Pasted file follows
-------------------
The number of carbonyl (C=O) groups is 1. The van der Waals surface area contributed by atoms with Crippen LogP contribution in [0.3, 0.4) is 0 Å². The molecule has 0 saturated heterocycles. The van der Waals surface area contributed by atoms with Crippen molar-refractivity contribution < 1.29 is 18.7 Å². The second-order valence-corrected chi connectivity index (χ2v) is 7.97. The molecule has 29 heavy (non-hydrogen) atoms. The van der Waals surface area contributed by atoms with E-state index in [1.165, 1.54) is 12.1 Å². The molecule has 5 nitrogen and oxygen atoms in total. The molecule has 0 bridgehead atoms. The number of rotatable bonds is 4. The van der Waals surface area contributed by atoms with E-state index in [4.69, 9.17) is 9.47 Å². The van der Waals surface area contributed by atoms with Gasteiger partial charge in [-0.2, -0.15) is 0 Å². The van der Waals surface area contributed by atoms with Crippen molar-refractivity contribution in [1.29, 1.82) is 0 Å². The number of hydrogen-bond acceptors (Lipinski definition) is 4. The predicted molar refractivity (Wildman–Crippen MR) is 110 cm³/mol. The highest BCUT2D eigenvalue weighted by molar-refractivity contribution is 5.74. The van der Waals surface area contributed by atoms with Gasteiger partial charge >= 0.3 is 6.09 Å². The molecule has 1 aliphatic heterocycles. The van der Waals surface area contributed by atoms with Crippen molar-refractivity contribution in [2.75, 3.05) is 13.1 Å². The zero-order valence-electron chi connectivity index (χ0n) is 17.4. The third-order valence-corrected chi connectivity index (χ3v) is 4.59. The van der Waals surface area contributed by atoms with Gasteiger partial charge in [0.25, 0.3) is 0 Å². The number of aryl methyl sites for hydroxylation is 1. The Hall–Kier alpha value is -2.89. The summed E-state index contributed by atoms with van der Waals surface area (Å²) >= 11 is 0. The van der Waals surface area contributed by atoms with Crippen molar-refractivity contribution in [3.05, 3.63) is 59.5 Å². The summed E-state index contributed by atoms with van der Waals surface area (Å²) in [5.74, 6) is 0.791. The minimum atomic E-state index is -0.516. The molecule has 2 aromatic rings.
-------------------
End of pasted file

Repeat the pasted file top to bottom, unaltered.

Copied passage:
The number of carbonyl (C=O) groups is 1. The van der Waals surface area contributed by atoms with Crippen LogP contribution in [0.3, 0.4) is 0 Å². The molecule has 0 saturated heterocycles. The van der Waals surface area contributed by atoms with Crippen molar-refractivity contribution < 1.29 is 18.7 Å². The second-order valence-corrected chi connectivity index (χ2v) is 7.97. The molecule has 29 heavy (non-hydrogen) atoms. The van der Waals surface area contributed by atoms with E-state index in [1.165, 1.54) is 12.1 Å². The molecule has 5 nitrogen and oxygen atoms in total. The molecule has 0 bridgehead atoms. The number of rotatable bonds is 4. The van der Waals surface area contributed by atoms with E-state index in [4.69, 9.17) is 9.47 Å². The van der Waals surface area contributed by atoms with Gasteiger partial charge in [-0.2, -0.15) is 0 Å². The van der Waals surface area contributed by atoms with Crippen molar-refractivity contribution in [1.29, 1.82) is 0 Å². The number of hydrogen-bond acceptors (Lipinski definition) is 4. The predicted molar refractivity (Wildman–Crippen MR) is 110 cm³/mol. The highest BCUT2D eigenvalue weighted by molar-refractivity contribution is 5.74. The van der Waals surface area contributed by atoms with Gasteiger partial charge >= 0.3 is 6.09 Å². The molecule has 1 aliphatic heterocycles. The van der Waals surface area contributed by atoms with Crippen molar-refractivity contribution in [2.75, 3.05) is 13.1 Å². The zero-order valence-electron chi connectivity index (χ0n) is 17.4. The third-order valence-corrected chi connectivity index (χ3v) is 4.59. The van der Waals surface area contributed by atoms with Gasteiger partial charge in [0.25, 0.3) is 0 Å². The number of aryl methyl sites for hydroxylation is 1. The Hall–Kier alpha value is -2.89. The summed E-state index contributed by atoms with van der Waals surface area (Å²) >= 11 is 0. The van der Waals surface area contributed by atoms with Crippen molar-refractivity contribution in [3.05, 3.63) is 59.5 Å². The summed E-state index contributed by atoms with van der Waals surface area (Å²) in [5.74, 6) is 0.791. The minimum atomic E-state index is -0.516. The molecule has 2 aromatic rings.